For example: I once was backstage in an opera (a friend of mine plays the clarinet in a big orchestra) and observed the conductor. He had a condition of a name I cannot remember. But during a piece he really let himself loose and used conducting as a form of self-therapy. So I gave in to the urge of just writing freely about the experience.
Later on, I connected this character description in prose with my systematic work the metaphors I used. I connected it to the metaphor of satanic possession, the metaphor of a war chariot, and my notes on how to use descriptions of gesture to illustrate different character traits.
With this setup, this little exercise resulted in several tools:
- A note that contains the short character description turned from being just that into a detailed example of various techniques in character description and metaphors.
- A note that is part of a toolbox. The toolbox itself is a tool for giving options (Inception-esque, I know).
- By thinking about the different parts, I generated metaphors as tools to draw on in later writing.
Examples of Tools in My Zettelkasten
- A collection of mythologems that serve as a toolbox to create meaning for my fiction writing.
- A tool to automate decision for investing in stock.
- A complex character sheet that helps me to design characters and to incorporate the new ideas I generate while I am free-writing fiction.
- A helper to plan my personal training and to design workout programs.
Understanding the Difference Between Knowledge Management and the Zettelkasten Method
To really drive home this key difference, let me reiterate:
There is a superficial layer in dealing with knowledge and your tools to engage with it: Any time you think about connecting notes, placing tags and similar stuff, you are engaging with the superficial layer of knowledge. This layer is superficial because it is not even about the specific traits that distinguish information from knowledge, or even data. The same issues would pop up if you would try to create a sophisticated storage for quotes or pictures. This indicates a level or generality of those issues that can be explained by their superficial nature. Not that those issues aren’t important, but they should be solved quickly. Perhaps you could compare it to the very basic actions you take in your life to function. When you get up in the morning, you brush your teeth, take a shower, eat breakfast (or deliberately skip it to practice intermittent fasting), do some exercise etc. not as the pinnacle of your daily achievement, but as the foundation to be a functioning human being. The same is true for knowledge work. You don’t connect notes as the pinnacle achievement in dealing with knowledge (or at least should not, because it is an insult to your potential). You should go way deeper.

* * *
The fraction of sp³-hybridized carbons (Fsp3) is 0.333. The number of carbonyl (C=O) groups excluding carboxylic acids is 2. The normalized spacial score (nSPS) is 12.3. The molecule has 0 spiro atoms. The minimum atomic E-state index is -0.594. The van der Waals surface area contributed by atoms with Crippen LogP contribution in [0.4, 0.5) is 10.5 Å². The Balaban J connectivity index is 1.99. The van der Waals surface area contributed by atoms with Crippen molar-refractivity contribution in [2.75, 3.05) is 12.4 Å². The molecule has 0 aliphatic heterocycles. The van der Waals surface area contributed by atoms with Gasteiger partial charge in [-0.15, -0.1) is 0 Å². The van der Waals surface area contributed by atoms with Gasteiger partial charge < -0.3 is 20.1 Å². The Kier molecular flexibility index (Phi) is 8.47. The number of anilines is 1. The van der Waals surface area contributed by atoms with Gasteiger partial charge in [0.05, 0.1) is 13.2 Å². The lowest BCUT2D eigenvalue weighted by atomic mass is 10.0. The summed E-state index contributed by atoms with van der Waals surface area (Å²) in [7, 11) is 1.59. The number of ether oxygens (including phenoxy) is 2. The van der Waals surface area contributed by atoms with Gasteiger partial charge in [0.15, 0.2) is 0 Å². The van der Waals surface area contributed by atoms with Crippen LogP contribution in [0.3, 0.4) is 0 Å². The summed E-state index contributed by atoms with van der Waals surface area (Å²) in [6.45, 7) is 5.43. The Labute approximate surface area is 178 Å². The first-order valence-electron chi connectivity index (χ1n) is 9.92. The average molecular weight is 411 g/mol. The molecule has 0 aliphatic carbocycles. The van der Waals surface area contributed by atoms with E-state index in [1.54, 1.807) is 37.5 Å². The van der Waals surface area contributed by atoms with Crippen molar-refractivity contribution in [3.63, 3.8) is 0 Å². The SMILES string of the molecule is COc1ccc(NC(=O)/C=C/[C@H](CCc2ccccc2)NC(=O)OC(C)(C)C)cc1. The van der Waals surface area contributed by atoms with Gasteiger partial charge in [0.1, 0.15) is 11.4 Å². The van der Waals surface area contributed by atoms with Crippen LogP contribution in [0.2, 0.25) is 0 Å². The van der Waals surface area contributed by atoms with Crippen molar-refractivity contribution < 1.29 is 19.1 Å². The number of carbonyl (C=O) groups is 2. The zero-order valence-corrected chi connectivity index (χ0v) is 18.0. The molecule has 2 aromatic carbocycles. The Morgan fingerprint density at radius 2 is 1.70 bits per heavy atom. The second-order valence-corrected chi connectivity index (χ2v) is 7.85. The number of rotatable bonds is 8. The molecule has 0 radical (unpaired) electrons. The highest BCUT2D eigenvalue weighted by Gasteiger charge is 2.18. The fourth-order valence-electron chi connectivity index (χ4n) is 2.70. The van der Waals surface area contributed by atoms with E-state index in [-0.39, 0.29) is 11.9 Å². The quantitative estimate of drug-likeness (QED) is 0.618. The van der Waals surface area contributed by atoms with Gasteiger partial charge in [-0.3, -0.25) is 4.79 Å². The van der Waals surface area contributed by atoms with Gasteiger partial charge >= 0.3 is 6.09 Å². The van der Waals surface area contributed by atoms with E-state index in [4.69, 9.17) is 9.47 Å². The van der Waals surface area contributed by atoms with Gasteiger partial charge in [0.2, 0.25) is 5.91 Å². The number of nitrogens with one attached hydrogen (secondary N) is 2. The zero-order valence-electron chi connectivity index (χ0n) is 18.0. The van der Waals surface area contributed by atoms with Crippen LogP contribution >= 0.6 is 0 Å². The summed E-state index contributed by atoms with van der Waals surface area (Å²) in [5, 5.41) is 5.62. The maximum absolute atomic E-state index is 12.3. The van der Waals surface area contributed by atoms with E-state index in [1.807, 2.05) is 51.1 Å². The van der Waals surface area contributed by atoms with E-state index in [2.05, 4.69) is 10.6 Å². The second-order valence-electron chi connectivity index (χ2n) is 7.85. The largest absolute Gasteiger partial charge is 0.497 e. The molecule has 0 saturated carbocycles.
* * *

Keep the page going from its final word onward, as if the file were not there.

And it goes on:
To make sure that you go as deep as you can, you should try to actually create something. Create (knowledge) tools you want to use. If you process a book, an article or whatever, ask yourself what tools you (or perhaps your clients) need. Then you marry the two concepts, Depth of Processing and Value Creation, properly. The depth is the necessary condition to create something valuable. You notice if you hit the threshold of proper depth of processing when you have created something of value.
From my experience, this is one of the most obvious, yet most difficult to explain and hard to learn principles of the Zettelkasten Method. Think of the “old” (hopefully considered to be outdated as soon as possible) methods of knowledge management or note-taking. They follow a system for years, then find themselves with these big piles information or knowledge. It should not be a surprise that by merely creating piles, one does not create much value. Some value, of course. But in the real world nobody would consider this step in chain of value production as enough.
Christian’s Comment: It’s a real struggle to find tools that just work, to adapt tools to one’s needs, and to counter-balance natural inclinations. I struggle against entombing myself in rigid structures, and I need to invite some chaos and life. It’s never pleasant in the process, but always a relief in hindsight. For example, this starts when I leave my comfort zone as a programmer and try a totally foreign programming language paradigm to solve the annual Advent of Code puzzles and thus, as Covey put it, “sharpen the saw”.